From a venue that matches coffee and sneakers, to a shipping container reliving beloved school-tuckshop days, these are the Brisbane cafes everyone is talking about.

Light Coffee
Does a slow brew make for better coffee? Eva Shao thinks so. At her specialty cafe in East Brisbane, Shao guides her customers through the intricacies of making quality coffee – particularly the filtered variety. Filter drinkers can choose between Kochere (Ethiopia) and Santa Isabel (Guatemala) beans, which are both roasted in-house. Espresso lovers aren’t ignored: a La Marzocco espresso machine pumps through Asobombo single-origin beans from Colombia. The light menu features croissants from Danny’s Bread and baked goods from Torta Bella. The cafe’s interior is Scandi-style with a retro twist.

2A 89 Lytton Road, East Brisbane
No Phone

Cafe Contra
Brothers Taskeen and Tasfeen Hassan decided to take advantage of their time working at Contra, the CBD menswear store, and opened Café Contra in the site of the old Gramercy in the Wintergarden. The cafe has a minimalist design and follows a similar ethos to the menswear store: do a few things really well rather than many things satisfactorily. The brothers are pouring Clandestino coffee and tea, the Noosa-based roastery notoriously picky about who it works with. To suit Brisbane’s climate, Contra is also serving ca phe da (Vietnamese iced-coffee with condensed milk); cold-brew coffee; iced matcha lattes; and HRVST cold-pressed juices. There’s no food just yet, though candles, incense and ceramics are on hand for impulse buys.

200 Edward Street, Brisbane CBD
0477 625 639

Milk Box
We all have fond memories of the school tuckshop. Imagine you can experience it all over again, this time as an adult. That’s the idea behind Milk Box Coffee and Tuckshop, which serves Gabriel espresso and comfort food for grown-ups from a small shipping container on Alfred Street. Owner Daniel Quinn serves a range of house-made goods (sandwiches, salads and treats) which change daily. The smart design can be credited to Quinn’s partner, Sarah Vize, who jazzed up the black container with timber elements, flashes of white and a smattering of greenery.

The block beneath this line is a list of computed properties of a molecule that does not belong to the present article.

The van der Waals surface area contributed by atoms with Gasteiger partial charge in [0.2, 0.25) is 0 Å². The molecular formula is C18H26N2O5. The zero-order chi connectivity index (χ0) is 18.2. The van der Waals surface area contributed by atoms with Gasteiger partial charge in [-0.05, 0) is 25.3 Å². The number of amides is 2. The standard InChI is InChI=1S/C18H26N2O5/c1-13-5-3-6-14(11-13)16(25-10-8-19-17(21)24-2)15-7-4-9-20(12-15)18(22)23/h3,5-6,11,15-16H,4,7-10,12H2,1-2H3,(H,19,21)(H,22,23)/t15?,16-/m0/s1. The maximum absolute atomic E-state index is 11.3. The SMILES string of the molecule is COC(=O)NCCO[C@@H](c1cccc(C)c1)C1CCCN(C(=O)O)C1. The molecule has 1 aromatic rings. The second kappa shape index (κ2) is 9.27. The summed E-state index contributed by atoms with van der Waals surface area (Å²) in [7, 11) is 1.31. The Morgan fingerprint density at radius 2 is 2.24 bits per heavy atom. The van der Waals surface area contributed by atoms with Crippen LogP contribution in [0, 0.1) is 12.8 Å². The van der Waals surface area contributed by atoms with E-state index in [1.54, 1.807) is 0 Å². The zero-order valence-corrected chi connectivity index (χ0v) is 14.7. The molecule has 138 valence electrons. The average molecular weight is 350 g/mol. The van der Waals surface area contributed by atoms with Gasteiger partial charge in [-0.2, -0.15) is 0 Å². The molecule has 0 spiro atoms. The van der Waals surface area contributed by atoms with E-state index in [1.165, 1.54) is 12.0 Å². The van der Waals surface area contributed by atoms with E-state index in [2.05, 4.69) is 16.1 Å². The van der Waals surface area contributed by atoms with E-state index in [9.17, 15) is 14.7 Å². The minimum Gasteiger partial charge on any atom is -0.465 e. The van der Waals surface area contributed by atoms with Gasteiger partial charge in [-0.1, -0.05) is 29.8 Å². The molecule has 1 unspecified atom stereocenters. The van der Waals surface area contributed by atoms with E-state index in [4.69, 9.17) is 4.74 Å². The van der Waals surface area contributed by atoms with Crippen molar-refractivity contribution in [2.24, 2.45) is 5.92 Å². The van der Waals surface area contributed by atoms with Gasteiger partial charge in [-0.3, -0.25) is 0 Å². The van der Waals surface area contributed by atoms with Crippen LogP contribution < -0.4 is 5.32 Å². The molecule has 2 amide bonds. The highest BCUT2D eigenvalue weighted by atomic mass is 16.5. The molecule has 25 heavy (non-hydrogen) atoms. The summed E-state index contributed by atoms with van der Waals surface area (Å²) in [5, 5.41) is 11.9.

170 Alfred Street, Fortitude Valley
0422 781 370

Mylk + Ko
Born in Chile to a Belgian father and a half-Indian mother, Ines Scholtes gave up a career in law to pursue her passion for food. In February she opened a cafe in New Farm, shifting into Vespa Pizza’s old premises. Charcoal, wood and white features decorate the space, with a few touches of green breaking up the monochromatic tones. The menu features an elaborate selection of acai bowls including the Lamington and the Golden Gaytime. There are also sweet and savoury dishes such as red-velvet waffles and open-faced toasties. Allpress coffee, Mayde Teas and a number of house-made drinks are also on offer.

1/148 Merthyr Road, New Farm
0412 214 647

Street Lab Specialty Coffee
Coffee and sneakers. It’s an unlikely combination but one that’s so far proven a winner for the trio behind Emporium’s Street Lab Specialty Coffee. The rotating menu of beans – roasted off-site by Street Lab and sourced from Brazil, Ethiopia, Costa Rica and other coffee hotspots – is matched to a simple selection of pastries from Crust & Co. But great coffee is just the beginning. It’s the high-tops and sneakers gracing the walls (one collection is worth $15,000), all of which are for sale, that people drop in every day just to check out. Light and airy, it’s the kind of space that invites both quiet solo coffee breakfasts and cheery morning-after debriefs.

Shop 1/1000A Ann Street, Fortitude Valley
No Phone